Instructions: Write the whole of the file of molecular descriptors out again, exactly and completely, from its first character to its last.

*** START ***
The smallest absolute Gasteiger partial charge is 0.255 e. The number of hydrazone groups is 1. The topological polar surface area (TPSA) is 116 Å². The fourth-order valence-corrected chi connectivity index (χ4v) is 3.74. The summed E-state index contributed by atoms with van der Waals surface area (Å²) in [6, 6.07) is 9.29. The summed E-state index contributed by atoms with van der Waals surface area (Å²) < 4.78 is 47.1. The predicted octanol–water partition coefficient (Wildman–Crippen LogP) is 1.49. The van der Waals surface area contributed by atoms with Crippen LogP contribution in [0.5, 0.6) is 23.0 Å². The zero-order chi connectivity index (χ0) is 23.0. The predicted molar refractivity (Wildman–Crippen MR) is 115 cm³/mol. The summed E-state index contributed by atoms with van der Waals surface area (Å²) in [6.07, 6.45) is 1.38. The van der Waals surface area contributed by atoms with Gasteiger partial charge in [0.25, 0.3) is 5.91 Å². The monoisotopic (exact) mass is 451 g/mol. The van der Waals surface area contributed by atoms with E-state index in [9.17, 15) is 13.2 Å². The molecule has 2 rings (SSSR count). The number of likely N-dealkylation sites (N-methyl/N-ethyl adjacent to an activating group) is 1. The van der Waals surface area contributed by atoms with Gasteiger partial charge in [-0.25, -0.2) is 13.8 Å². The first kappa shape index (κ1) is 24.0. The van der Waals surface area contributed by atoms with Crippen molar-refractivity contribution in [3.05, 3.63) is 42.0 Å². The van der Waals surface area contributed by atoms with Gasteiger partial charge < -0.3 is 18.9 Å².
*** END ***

The smallest absolute Gasteiger partial charge is 0.255 e. The number of hydrazone groups is 1. The topological polar surface area (TPSA) is 116 Å². The fourth-order valence-corrected chi connectivity index (χ4v) is 3.74. The summed E-state index contributed by atoms with van der Waals surface area (Å²) in [6, 6.07) is 9.29. The summed E-state index contributed by atoms with van der Waals surface area (Å²) < 4.78 is 47.1. The predicted octanol–water partition coefficient (Wildman–Crippen LogP) is 1.49. The van der Waals surface area contributed by atoms with Crippen LogP contribution in [0.5, 0.6) is 23.0 Å². The zero-order chi connectivity index (χ0) is 23.0. The predicted molar refractivity (Wildman–Crippen MR) is 115 cm³/mol. The summed E-state index contributed by atoms with van der Waals surface area (Å²) in [6.07, 6.45) is 1.38. The van der Waals surface area contributed by atoms with Gasteiger partial charge in [0.25, 0.3) is 5.91 Å². The monoisotopic (exact) mass is 451 g/mol. The van der Waals surface area contributed by atoms with E-state index in [9.17, 15) is 13.2 Å². The molecule has 2 rings (SSSR count). The number of likely N-dealkylation sites (N-methyl/N-ethyl adjacent to an activating group) is 1. The van der Waals surface area contributed by atoms with Gasteiger partial charge in [-0.25, -0.2) is 13.8 Å². The first kappa shape index (κ1) is 24.0. The van der Waals surface area contributed by atoms with Crippen molar-refractivity contribution in [3.05, 3.63) is 42.0 Å². The van der Waals surface area contributed by atoms with Gasteiger partial charge < -0.3 is 18.9 Å².